Innovative approaches for ensuring universal social protection for the future of work

Social protection systems around the world face challenges to provide full and effective coverage for workers in all forms of employment, including those in “new” forms of employment. While some emerging work and employment arrangements may provide greater flexibility for workers and employers, they may lead to significant gaps in social protection coverage, at a […]

Universal Social Protection Country Cases

Countries have used many options to finance universal social protection. Those options include: (i) re-allocating public expenditures (e.g., from financing public subsidies to financing specific programs); (ii) increasing tax revenues, including revenue generated from taxation of natural resources; (iii) using the reductions of debt or debt servicing; (iv) expanding social security coverage and contributory revenues, […]

Inequality in Asia and the Pacific in the era of the 2030 Agenda for Sustainable Development

Inequality in Asia and the Pacific is on the rise. Many countries, including those held up as models of dynamism and prosperity, have experienced a widening of existing gaps, accompanied by environmental degradation. Market-led growth alone is not sufficient to deliver a prosperous, sustainable future for all. This report takes a novel approach by focusing […]

Report of the Special Rapporteur on adequate housing as a component of the right to an adequate standard of living, and on the right to non-discrimination in this context (A/HRC/37/53)

In the present report, the Special Rapporteur on adequate housing as a component of the right to an adequate standard of living, and on the right to non-discrimination in this context provides States and other actors with concrete guidance on implementing effective rights-based housing strategies. The report explains the difference between a housing strategy and […]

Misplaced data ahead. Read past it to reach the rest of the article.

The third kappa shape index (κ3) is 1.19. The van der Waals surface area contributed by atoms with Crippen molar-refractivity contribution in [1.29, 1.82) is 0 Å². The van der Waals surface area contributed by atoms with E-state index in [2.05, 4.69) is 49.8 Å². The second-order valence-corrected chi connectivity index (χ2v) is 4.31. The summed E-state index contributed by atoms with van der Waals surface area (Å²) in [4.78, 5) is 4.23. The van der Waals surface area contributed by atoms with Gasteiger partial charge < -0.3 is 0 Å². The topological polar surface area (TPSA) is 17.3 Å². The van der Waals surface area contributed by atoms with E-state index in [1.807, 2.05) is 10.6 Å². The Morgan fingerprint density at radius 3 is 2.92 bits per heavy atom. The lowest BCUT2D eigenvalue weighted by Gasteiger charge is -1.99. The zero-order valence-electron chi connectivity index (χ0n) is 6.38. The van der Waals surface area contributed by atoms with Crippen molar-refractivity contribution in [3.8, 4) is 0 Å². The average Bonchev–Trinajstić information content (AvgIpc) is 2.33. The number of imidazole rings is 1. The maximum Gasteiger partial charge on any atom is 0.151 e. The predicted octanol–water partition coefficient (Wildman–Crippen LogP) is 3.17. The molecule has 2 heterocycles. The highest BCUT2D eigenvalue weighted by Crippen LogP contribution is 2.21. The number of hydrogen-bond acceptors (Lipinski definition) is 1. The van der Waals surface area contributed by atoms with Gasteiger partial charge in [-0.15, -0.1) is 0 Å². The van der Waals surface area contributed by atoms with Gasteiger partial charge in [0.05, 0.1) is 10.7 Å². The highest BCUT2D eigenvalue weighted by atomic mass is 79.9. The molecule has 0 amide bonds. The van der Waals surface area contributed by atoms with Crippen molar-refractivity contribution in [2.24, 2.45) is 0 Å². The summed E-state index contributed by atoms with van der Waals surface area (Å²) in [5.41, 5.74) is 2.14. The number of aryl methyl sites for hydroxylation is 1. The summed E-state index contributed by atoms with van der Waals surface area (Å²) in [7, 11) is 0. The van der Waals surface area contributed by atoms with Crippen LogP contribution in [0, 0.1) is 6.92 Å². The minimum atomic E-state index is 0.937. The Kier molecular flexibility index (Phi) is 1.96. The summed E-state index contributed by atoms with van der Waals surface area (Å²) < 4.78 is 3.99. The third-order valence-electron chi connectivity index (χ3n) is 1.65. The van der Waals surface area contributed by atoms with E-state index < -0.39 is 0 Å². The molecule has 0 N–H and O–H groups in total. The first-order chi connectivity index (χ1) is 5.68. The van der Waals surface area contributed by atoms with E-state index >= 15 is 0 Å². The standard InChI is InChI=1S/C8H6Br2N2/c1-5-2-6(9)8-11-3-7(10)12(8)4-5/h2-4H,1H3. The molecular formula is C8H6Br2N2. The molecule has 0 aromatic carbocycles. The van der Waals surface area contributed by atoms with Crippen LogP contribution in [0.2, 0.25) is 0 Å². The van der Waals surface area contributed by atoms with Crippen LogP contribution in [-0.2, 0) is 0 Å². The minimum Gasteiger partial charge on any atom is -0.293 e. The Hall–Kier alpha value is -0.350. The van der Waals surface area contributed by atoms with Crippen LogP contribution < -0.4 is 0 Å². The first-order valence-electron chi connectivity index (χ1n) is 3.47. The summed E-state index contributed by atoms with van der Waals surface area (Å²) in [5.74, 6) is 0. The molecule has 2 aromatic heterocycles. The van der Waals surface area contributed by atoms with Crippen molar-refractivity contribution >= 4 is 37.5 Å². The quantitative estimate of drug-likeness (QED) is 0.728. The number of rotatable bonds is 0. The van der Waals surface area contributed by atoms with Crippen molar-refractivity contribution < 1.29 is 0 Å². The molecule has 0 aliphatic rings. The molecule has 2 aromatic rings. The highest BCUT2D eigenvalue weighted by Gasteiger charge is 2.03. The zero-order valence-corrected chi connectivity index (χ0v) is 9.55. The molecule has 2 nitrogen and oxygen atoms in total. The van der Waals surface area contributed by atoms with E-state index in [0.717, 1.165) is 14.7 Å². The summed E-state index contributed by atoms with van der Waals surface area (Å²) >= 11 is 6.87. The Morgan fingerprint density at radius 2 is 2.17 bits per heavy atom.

The Inefficiency of Inequality

Consistently with the emphasis that the Economic Commission for Latin America and the Caribbean (ECLAC) has placed on equality since 2010, and in keeping with the purpose of leaving no one behind enshrined in the 2030 Agenda for Sustainable Development, this document examines the mechanisms by which inequality erodes dynamic efficiency in the Latin American […]

The Inefficiency of Inequality (Summary)

Consistently with the emphasis that the Economic Commission for Latin America and the Caribbean (ECLAC) has placed on equality since 2010, and in keeping with the purpose of leaving no one behind enshrined in the 2030 Agenda for Sustainable Development, this document examines the mechanisms by which inequality erodes dynamic efficiency in the Latin American […]

Do NOT follow this link or you will be banned from the site!